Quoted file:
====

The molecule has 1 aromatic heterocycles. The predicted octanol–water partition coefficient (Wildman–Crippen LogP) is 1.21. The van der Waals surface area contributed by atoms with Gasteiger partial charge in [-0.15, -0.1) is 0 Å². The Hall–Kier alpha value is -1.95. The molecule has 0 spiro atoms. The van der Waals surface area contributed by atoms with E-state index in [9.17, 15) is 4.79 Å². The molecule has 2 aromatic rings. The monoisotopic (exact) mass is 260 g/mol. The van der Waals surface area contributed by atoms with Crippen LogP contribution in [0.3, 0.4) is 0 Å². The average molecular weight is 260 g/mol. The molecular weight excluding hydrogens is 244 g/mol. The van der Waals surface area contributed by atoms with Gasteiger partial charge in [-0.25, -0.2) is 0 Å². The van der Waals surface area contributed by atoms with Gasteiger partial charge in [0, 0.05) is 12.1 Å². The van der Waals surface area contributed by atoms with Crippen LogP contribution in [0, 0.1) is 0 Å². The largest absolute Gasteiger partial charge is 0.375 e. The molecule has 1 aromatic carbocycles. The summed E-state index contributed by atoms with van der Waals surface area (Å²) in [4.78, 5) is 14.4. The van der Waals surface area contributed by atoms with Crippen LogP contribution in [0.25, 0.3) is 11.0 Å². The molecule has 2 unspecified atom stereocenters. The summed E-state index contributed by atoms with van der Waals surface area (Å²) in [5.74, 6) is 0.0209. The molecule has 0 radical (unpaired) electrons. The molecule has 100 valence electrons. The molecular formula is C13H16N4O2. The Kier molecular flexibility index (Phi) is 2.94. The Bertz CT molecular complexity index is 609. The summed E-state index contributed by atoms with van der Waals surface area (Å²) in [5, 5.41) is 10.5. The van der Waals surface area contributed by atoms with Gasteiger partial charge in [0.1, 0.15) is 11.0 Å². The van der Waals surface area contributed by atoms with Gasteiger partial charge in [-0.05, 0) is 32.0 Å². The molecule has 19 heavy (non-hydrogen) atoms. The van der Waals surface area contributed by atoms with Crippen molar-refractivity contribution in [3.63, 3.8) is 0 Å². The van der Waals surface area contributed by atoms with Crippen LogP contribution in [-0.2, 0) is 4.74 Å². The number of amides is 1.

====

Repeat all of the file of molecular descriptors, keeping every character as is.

The molecule has 1 aromatic heterocycles. The predicted octanol–water partition coefficient (Wildman–Crippen LogP) is 1.21. The van der Waals surface area contributed by atoms with Gasteiger partial charge in [-0.15, -0.1) is 0 Å². The Hall–Kier alpha value is -1.95. The molecule has 0 spiro atoms. The van der Waals surface area contributed by atoms with E-state index in [9.17, 15) is 4.79 Å². The molecule has 2 aromatic rings. The monoisotopic (exact) mass is 260 g/mol. The van der Waals surface area contributed by atoms with Crippen LogP contribution in [0.3, 0.4) is 0 Å². The average molecular weight is 260 g/mol. The molecular weight excluding hydrogens is 244 g/mol. The van der Waals surface area contributed by atoms with Gasteiger partial charge in [-0.25, -0.2) is 0 Å². The van der Waals surface area contributed by atoms with Gasteiger partial charge in [0, 0.05) is 12.1 Å². The van der Waals surface area contributed by atoms with Crippen LogP contribution in [0, 0.1) is 0 Å². The largest absolute Gasteiger partial charge is 0.375 e. The molecule has 1 aromatic carbocycles. The summed E-state index contributed by atoms with van der Waals surface area (Å²) in [4.78, 5) is 14.4. The van der Waals surface area contributed by atoms with Crippen LogP contribution in [0.25, 0.3) is 11.0 Å². The molecule has 2 unspecified atom stereocenters. The summed E-state index contributed by atoms with van der Waals surface area (Å²) in [5.74, 6) is 0.0209. The molecule has 0 radical (unpaired) electrons. The molecule has 100 valence electrons. The molecular formula is C13H16N4O2. The Kier molecular flexibility index (Phi) is 2.94. The Bertz CT molecular complexity index is 609. The summed E-state index contributed by atoms with van der Waals surface area (Å²) in [5, 5.41) is 10.5. The van der Waals surface area contributed by atoms with Gasteiger partial charge in [0.1, 0.15) is 11.0 Å². The van der Waals surface area contributed by atoms with Gasteiger partial charge in [-0.05, 0) is 32.0 Å². The molecule has 19 heavy (non-hydrogen) atoms. The van der Waals surface area contributed by atoms with Crippen molar-refractivity contribution in [3.63, 3.8) is 0 Å². The van der Waals surface area contributed by atoms with Crippen LogP contribution in [-0.2, 0) is 4.74 Å². The number of amides is 1.